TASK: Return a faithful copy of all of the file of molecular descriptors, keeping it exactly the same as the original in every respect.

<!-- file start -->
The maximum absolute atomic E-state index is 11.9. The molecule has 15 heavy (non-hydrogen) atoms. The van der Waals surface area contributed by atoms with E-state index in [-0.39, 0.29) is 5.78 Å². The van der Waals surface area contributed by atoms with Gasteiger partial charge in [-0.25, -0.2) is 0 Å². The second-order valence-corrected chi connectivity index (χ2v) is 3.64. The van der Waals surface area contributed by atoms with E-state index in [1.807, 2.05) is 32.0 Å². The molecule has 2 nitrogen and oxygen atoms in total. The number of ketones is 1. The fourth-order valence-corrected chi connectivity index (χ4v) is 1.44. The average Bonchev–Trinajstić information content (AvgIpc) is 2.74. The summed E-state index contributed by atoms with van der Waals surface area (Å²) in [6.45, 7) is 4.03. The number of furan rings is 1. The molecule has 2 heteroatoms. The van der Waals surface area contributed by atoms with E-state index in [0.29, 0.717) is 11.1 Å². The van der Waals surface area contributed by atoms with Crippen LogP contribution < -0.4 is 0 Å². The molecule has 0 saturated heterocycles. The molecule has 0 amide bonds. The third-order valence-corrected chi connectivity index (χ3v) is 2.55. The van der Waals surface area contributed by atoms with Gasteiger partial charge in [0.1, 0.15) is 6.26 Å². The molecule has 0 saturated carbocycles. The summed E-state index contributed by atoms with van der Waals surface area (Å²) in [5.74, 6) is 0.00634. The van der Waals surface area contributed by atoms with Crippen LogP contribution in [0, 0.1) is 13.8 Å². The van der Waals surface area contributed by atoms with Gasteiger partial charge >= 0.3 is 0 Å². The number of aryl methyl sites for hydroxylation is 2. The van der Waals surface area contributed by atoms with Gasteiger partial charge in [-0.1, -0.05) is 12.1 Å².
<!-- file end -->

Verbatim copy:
The maximum absolute atomic E-state index is 11.9. The molecule has 15 heavy (non-hydrogen) atoms. The van der Waals surface area contributed by atoms with E-state index in [-0.39, 0.29) is 5.78 Å². The van der Waals surface area contributed by atoms with Gasteiger partial charge in [-0.25, -0.2) is 0 Å². The second-order valence-corrected chi connectivity index (χ2v) is 3.64. The van der Waals surface area contributed by atoms with E-state index in [1.807, 2.05) is 32.0 Å². The molecule has 2 nitrogen and oxygen atoms in total. The number of ketones is 1. The fourth-order valence-corrected chi connectivity index (χ4v) is 1.44. The average Bonchev–Trinajstić information content (AvgIpc) is 2.74. The summed E-state index contributed by atoms with van der Waals surface area (Å²) in [6.45, 7) is 4.03. The number of furan rings is 1. The molecule has 2 heteroatoms. The van der Waals surface area contributed by atoms with E-state index in [0.29, 0.717) is 11.1 Å². The van der Waals surface area contributed by atoms with Crippen LogP contribution < -0.4 is 0 Å². The molecule has 0 saturated heterocycles. The molecule has 0 amide bonds. The third-order valence-corrected chi connectivity index (χ3v) is 2.55. The van der Waals surface area contributed by atoms with Gasteiger partial charge in [0.1, 0.15) is 6.26 Å². The molecule has 0 saturated carbocycles. The summed E-state index contributed by atoms with van der Waals surface area (Å²) in [5.74, 6) is 0.00634. The van der Waals surface area contributed by atoms with Crippen LogP contribution in [0, 0.1) is 13.8 Å². The van der Waals surface area contributed by atoms with Gasteiger partial charge >= 0.3 is 0 Å². The number of aryl methyl sites for hydroxylation is 2. The van der Waals surface area contributed by atoms with Gasteiger partial charge in [-0.1, -0.05) is 12.1 Å².